Silk has always been my favourite material, sensuous to wear yet so practical and comfortable in all weathers. It is always beautiful, whether patterned, plain, embroidered or subtly woven with textures in it. Even its names - shantung, habutai, tussore, chiffon, taffeta, dupioni, tussah - sound exotic and alluring. One of my earliest connections with silk was the realisation that mulberry leaves, from a tree that I loved and knew well at my home in East Africa, were what feed the silk worms for 35 days, before they are ready to spin a cocoon with their continuous fine silken thread that eventually measures over a mile when it is carefully unwound, prior to being woven into cloth.Read More
The law of delicious coincidences is again in force for me – coincidences of artistry that span many centuries and in a totally unexpected way.
Caixa Forum Palma has a most interesting and rather unusual exhibition at present - Another Egypt. Coptic collections from the Louvre. It is a nicely displayed selection of Coptic art, with one section showing artifacts mainly from two very early Coptic Christian churches, with selections of carved stonework capitals and friezes, lights and other religious items. Since Christianity arrived in Egypt very early on, probably about AD 33 via Mark the Evangelist, there was a slow increase in Coptic adherents, until Alexandria became an important centre of Christianity. Influences from Greek, Roman, Pharonic and Byzantine civilisations melded with the natural world familiar to the Egyptians along the banks of the Nile; the resultant Coptic culture produced elegantly simple, yet sophisticated designs of pomegrantes, palms, vines in the stone carvings. Woods used for carved doors and other church furnishings were those of the desert - tamarisk and fig, unusual woods to see carved.
The second section was the source of my delicious coincidences... amongst a wide selection of artifacts that the Copts used in their daily life, including examples of the Greek alphabet being introduced to enrich the written word, was a wonderful collection of textiles from the 4th and 5th centuries AD. Both secular and religious pieces were displayed, with a marvellous melding of cultures again and all of a freshness, delicacy and brilliance of colour that astonished. Linen and wool, used with great finesse, and all of a quality that belie their great age.
These wonderful works of fabric art were still vivid in my mind's eye when, a couple of days later, I walked into a gem of an exhibition at Espai H.C., the Lluc Fluxa elegant gallery in Palma de Mallorca. Thread by Thread is a selection of embroidered works of art done by Mallorcan ladies for the Palma establishment, Casa Bonet, that sold embroidered goods from 1862 to 2007. The work ranges from the most elaborate and exquisite of ladies' hankerchiefs to tablecloths, via marvellous pieces that won prizes in international competitions all over Europe. White silhouettes on black of Greek inspiration, figures that could have almost come from the Coptic fabrics, were created one thread at a time of the finest silk thread. Even a link to the Copts came with written pieces of poetry or enthusiastic and lyrical testimonials that were then so exactly reproduced in embroidery that it was virtually impossible to tell which was on paper and which was on fabric. This is art in its most wonderful form, art created with a silk-threaded needle and frame on sheer fabric.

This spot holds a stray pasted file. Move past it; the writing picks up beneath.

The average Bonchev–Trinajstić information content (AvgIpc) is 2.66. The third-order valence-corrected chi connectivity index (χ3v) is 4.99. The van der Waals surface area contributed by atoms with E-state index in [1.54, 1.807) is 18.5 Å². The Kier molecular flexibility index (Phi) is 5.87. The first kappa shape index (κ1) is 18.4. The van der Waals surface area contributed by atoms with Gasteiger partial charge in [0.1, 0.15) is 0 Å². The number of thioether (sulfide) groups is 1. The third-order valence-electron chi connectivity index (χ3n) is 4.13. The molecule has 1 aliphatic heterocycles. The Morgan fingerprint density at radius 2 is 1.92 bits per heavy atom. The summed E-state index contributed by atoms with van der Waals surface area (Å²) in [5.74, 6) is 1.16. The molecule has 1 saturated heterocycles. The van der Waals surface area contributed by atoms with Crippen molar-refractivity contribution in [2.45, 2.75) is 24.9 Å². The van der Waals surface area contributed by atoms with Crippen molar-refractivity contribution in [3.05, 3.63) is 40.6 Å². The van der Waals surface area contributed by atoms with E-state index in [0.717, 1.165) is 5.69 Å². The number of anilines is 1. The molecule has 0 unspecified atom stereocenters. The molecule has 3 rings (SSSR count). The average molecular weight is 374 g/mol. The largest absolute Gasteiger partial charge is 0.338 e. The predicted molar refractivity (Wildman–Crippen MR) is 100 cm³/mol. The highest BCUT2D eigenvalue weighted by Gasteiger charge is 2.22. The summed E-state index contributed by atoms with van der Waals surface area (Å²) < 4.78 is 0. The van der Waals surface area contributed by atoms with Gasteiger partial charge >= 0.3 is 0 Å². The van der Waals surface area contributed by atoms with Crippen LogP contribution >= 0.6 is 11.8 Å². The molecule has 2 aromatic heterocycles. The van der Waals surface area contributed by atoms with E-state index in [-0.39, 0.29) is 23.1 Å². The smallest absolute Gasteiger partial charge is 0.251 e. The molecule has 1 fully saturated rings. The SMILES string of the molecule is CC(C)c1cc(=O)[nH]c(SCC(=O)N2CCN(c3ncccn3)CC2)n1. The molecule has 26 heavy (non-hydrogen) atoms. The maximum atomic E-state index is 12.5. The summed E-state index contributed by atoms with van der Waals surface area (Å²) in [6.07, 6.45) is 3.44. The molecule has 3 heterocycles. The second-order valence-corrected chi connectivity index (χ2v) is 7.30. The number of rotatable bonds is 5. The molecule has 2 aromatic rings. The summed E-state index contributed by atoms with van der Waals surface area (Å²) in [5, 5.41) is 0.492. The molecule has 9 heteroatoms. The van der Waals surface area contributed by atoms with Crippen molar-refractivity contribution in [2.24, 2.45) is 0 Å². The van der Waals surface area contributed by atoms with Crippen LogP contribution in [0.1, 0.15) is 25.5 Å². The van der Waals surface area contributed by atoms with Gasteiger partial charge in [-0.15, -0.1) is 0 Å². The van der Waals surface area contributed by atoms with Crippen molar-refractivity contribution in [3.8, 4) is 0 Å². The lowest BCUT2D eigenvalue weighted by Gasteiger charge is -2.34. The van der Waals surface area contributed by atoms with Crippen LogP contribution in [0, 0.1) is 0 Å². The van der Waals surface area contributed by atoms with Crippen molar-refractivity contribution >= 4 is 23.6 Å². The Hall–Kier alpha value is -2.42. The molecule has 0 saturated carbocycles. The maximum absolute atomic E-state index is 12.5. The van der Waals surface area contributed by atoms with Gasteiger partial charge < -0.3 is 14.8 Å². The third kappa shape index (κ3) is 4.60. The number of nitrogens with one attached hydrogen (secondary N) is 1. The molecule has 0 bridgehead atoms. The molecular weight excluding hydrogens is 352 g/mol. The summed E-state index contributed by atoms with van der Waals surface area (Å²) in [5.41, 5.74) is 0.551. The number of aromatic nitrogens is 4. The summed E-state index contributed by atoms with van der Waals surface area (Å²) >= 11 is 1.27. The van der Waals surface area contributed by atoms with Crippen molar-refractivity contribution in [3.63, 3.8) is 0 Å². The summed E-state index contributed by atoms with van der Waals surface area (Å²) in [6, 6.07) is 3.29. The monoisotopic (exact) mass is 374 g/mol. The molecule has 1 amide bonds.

Between the Coptic and Mallorcan textile artists, it was hard to choose which I preferred. I just delighted in the juxtaposition and coincidence of seeing wondrous creativity in an artform I seldom see.
Today, when the art materials industry and art instruction world have hugely increased in size, everyone can easily turn to art, either to create or to support its creation. The statistics abound to show what a beneficial multiplier factor the arts are to an area's economy, and the arts are viewed very positively.
It is, however, still, a rather solitary occupation to be an artist. No matter what the discipline, it remains a discipline requiring a person ultimately to produce something. In painting or drawing, for instance, it is mostly the artist's passion which will keep the creation going. In that dedication to creating a work, there is a lot that goes on "behind the scenes". When I conceive of a drawing or painting, there are initially decisions as to the medium (silverpoint drawing or graphite, for instance, or watercolours or acrylics), the format (horizontal or vertical, large or small), or is it going to be one piece or one in a series. Once those basic choices are made, there are then the decisions as to how to convey the concept, what to say, how to say it, why is it important?
Studies and exploratory drawings help the preparation. And it is at that stage, often, that the essence of the idea - the essence of a person's character for a portrait, or the spirit of the land in a landscape, for example - becomes paramount. What is "hidden from our sense of sight", as art consultant and author Roger H. Boulet wrote on draughtswoman Ann Kipling of British Columbia, is something that each artist needs to tap into, albeit often unconsciously. Paula Rego (see my blog entry of April 1st) was talking of tapping into this when she talked of the excitement of a voyage into the unknown each time she starts drawing. Intensity of observation, vitality of expression, a willingness to push through to evoke life itself - those are pathways to creation that each artist travels willingly, knowing they are important. And each of us, as artists, recognises that those journeys are lonely but rewarding.